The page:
But did he buy a helmet?
This is silliest twist on tradition since this guy wore these back in 1979. Wonder if he’ll actually wear them in the House.
The most noteworthy thing about the budget-day-shodding tradition is that the Library of Parliament, tired of answering hundreds of curious e-mails and phone calls every year about its origins, actually conducted a mini-inquiry on the matter and posted its findings, which are far more fascinating than the tradition itself.
Apparently it was invented in 1978, and somehow the public imagination immediately invested it with gravitas and nostalgia stretching back to colonial England. Maybe Tinker Bell waved her little wand or something. Anyway, it was all fabricated out of thin air and swallowed whole by a public starved for some means, however contrived, of empathizing with the chief bean-counter in Canadian politics. Which means it’s not really a tradition at all, but a hoax, and a really good one at that—our very own Piltdown Man. Sadly, no one has ever come forward and taken credit for it, though the meager evidence available points to this possible culprit.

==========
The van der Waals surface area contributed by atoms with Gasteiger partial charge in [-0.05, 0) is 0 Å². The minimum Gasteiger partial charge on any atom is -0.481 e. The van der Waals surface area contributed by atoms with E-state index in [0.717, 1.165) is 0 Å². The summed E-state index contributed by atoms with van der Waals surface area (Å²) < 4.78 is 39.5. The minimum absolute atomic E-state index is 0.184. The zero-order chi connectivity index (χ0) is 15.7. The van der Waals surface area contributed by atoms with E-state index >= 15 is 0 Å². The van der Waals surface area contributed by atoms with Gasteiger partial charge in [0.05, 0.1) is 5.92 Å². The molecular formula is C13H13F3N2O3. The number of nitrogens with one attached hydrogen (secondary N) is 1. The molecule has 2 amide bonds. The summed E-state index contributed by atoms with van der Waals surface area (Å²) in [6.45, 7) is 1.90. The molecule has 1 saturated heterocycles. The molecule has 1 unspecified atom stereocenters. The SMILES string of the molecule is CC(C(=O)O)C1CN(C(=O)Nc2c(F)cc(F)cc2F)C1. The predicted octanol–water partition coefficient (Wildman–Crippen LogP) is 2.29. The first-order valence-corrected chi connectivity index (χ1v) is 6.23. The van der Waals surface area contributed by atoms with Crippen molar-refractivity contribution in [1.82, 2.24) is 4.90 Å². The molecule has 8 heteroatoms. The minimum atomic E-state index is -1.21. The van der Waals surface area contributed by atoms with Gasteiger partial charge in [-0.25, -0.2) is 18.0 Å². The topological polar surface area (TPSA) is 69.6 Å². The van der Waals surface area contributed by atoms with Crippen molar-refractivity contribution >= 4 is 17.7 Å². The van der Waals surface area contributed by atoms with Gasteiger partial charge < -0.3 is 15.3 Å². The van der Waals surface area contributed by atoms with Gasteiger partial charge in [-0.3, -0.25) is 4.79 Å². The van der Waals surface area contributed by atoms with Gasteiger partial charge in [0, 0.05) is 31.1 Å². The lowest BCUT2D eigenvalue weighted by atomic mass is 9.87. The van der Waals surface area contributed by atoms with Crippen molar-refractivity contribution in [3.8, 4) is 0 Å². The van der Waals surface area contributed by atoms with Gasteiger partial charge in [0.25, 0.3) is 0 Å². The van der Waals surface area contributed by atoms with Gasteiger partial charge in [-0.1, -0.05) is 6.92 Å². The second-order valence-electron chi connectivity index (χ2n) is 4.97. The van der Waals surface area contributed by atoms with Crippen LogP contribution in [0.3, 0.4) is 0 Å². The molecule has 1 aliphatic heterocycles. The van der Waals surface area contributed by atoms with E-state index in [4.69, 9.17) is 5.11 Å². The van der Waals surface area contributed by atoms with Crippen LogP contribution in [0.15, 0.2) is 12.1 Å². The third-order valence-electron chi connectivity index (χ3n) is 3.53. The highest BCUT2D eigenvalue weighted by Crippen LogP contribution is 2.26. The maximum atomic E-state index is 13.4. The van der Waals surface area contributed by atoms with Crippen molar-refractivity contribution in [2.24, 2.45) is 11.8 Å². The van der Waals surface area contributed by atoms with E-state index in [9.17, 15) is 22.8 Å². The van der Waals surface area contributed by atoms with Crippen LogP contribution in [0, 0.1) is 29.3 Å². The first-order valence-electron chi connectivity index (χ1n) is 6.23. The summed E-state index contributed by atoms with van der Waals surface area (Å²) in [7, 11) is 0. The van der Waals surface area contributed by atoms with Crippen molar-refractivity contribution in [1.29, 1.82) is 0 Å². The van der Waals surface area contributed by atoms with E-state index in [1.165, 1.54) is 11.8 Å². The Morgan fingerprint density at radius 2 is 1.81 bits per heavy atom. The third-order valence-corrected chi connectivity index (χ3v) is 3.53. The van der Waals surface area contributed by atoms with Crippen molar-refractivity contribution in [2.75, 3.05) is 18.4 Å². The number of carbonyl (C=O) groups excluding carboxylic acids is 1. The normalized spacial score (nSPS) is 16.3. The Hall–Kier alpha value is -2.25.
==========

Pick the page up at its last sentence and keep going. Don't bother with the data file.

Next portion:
Oh, and as for this year’s budget, I’ll just say this: whatever goodies it will contain, it will put Liberals and New Democrats at odds, because a divided left is an important part of Harper’s plan to win a majority, especially in Toronto.
Image credit: Reuters/J.P. Moczulski (Victoria Times Colonist)